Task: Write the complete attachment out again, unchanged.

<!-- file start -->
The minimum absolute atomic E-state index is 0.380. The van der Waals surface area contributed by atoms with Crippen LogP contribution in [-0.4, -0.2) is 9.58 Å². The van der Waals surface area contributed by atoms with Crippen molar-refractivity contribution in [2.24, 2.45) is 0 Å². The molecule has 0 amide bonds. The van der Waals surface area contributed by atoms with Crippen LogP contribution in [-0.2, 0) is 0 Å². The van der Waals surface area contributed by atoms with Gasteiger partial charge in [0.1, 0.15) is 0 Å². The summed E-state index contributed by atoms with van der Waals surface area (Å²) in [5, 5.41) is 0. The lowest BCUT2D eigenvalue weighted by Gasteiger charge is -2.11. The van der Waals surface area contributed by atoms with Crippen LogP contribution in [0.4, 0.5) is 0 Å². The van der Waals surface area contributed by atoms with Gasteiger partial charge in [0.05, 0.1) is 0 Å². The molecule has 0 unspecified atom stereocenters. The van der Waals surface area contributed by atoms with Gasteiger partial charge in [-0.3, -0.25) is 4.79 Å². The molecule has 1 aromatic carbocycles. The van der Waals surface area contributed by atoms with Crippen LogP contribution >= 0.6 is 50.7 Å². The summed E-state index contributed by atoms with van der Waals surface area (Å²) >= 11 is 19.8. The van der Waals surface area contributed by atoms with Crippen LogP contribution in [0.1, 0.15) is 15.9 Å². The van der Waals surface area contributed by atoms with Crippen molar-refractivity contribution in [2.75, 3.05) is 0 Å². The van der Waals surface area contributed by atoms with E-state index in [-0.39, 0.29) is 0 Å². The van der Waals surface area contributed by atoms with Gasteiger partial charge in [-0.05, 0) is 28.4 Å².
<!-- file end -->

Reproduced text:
The minimum absolute atomic E-state index is 0.380. The van der Waals surface area contributed by atoms with Crippen LogP contribution in [-0.4, -0.2) is 9.58 Å². The van der Waals surface area contributed by atoms with Crippen molar-refractivity contribution in [2.24, 2.45) is 0 Å². The molecule has 0 amide bonds. The van der Waals surface area contributed by atoms with Crippen LogP contribution in [-0.2, 0) is 0 Å². The van der Waals surface area contributed by atoms with Gasteiger partial charge in [0.1, 0.15) is 0 Å². The summed E-state index contributed by atoms with van der Waals surface area (Å²) in [5, 5.41) is 0. The lowest BCUT2D eigenvalue weighted by Gasteiger charge is -2.11. The van der Waals surface area contributed by atoms with Crippen LogP contribution in [0.4, 0.5) is 0 Å². The van der Waals surface area contributed by atoms with Gasteiger partial charge in [0.05, 0.1) is 0 Å². The molecule has 0 unspecified atom stereocenters. The van der Waals surface area contributed by atoms with Gasteiger partial charge in [-0.3, -0.25) is 4.79 Å². The molecule has 1 aromatic carbocycles. The van der Waals surface area contributed by atoms with Crippen LogP contribution >= 0.6 is 50.7 Å². The summed E-state index contributed by atoms with van der Waals surface area (Å²) >= 11 is 19.8. The van der Waals surface area contributed by atoms with Crippen LogP contribution in [0.1, 0.15) is 15.9 Å². The van der Waals surface area contributed by atoms with Crippen molar-refractivity contribution in [2.75, 3.05) is 0 Å². The van der Waals surface area contributed by atoms with E-state index in [-0.39, 0.29) is 0 Å². The van der Waals surface area contributed by atoms with Gasteiger partial charge in [-0.05, 0) is 28.4 Å².